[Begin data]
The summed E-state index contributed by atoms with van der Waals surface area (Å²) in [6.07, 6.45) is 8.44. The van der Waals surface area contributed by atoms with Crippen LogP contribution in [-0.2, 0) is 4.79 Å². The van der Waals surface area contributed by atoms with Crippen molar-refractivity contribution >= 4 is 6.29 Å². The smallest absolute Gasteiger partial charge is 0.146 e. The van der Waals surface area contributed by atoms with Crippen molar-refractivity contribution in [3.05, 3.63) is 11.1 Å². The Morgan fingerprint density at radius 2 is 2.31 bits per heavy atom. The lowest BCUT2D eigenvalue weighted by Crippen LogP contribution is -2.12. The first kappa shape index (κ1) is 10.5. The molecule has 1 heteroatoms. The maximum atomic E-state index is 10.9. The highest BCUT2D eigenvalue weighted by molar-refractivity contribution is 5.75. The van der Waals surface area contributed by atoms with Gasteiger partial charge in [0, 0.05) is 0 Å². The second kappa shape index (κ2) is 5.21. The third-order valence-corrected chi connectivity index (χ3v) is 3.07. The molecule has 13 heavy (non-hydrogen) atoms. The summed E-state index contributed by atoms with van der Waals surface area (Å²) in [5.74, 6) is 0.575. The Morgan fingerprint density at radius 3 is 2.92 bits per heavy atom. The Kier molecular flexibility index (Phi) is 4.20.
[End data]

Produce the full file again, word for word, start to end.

The summed E-state index contributed by atoms with van der Waals surface area (Å²) in [6.07, 6.45) is 8.44. The van der Waals surface area contributed by atoms with Crippen LogP contribution in [-0.2, 0) is 4.79 Å². The van der Waals surface area contributed by atoms with Crippen molar-refractivity contribution >= 4 is 6.29 Å². The smallest absolute Gasteiger partial charge is 0.146 e. The van der Waals surface area contributed by atoms with Crippen molar-refractivity contribution in [3.05, 3.63) is 11.1 Å². The Morgan fingerprint density at radius 2 is 2.31 bits per heavy atom. The lowest BCUT2D eigenvalue weighted by Crippen LogP contribution is -2.12. The first kappa shape index (κ1) is 10.5. The molecule has 1 heteroatoms. The maximum atomic E-state index is 10.9. The highest BCUT2D eigenvalue weighted by molar-refractivity contribution is 5.75. The van der Waals surface area contributed by atoms with Gasteiger partial charge in [0, 0.05) is 0 Å². The second kappa shape index (κ2) is 5.21. The third-order valence-corrected chi connectivity index (χ3v) is 3.07. The molecule has 13 heavy (non-hydrogen) atoms. The summed E-state index contributed by atoms with van der Waals surface area (Å²) in [5.74, 6) is 0.575. The Morgan fingerprint density at radius 3 is 2.92 bits per heavy atom. The Kier molecular flexibility index (Phi) is 4.20.